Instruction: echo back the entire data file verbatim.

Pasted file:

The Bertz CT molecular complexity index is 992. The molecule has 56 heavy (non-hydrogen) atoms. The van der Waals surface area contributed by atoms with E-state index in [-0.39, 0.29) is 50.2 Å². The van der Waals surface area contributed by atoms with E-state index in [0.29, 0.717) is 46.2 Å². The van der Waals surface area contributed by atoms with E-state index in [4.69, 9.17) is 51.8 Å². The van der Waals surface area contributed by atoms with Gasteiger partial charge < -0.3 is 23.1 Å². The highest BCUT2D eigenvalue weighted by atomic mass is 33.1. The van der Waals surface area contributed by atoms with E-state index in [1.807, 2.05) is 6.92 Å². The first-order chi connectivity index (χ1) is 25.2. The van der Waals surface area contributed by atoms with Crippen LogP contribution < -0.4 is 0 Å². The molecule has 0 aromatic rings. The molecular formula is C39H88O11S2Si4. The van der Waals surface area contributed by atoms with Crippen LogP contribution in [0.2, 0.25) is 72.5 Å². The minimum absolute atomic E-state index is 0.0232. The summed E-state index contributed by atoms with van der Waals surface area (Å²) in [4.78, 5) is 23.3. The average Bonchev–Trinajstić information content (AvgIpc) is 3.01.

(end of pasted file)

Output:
The Bertz CT molecular complexity index is 992. The molecule has 56 heavy (non-hydrogen) atoms. The van der Waals surface area contributed by atoms with E-state index in [-0.39, 0.29) is 50.2 Å². The van der Waals surface area contributed by atoms with E-state index in [0.29, 0.717) is 46.2 Å². The van der Waals surface area contributed by atoms with E-state index in [4.69, 9.17) is 51.8 Å². The van der Waals surface area contributed by atoms with Gasteiger partial charge < -0.3 is 23.1 Å². The highest BCUT2D eigenvalue weighted by atomic mass is 33.1. The van der Waals surface area contributed by atoms with E-state index in [1.807, 2.05) is 6.92 Å². The first-order chi connectivity index (χ1) is 25.2. The van der Waals surface area contributed by atoms with Crippen LogP contribution < -0.4 is 0 Å². The molecule has 0 aromatic rings. The molecular formula is C39H88O11S2Si4. The van der Waals surface area contributed by atoms with Crippen LogP contribution in [0.2, 0.25) is 72.5 Å². The minimum absolute atomic E-state index is 0.0232. The summed E-state index contributed by atoms with van der Waals surface area (Å²) in [4.78, 5) is 23.3. The average Bonchev–Trinajstić information content (AvgIpc) is 3.01.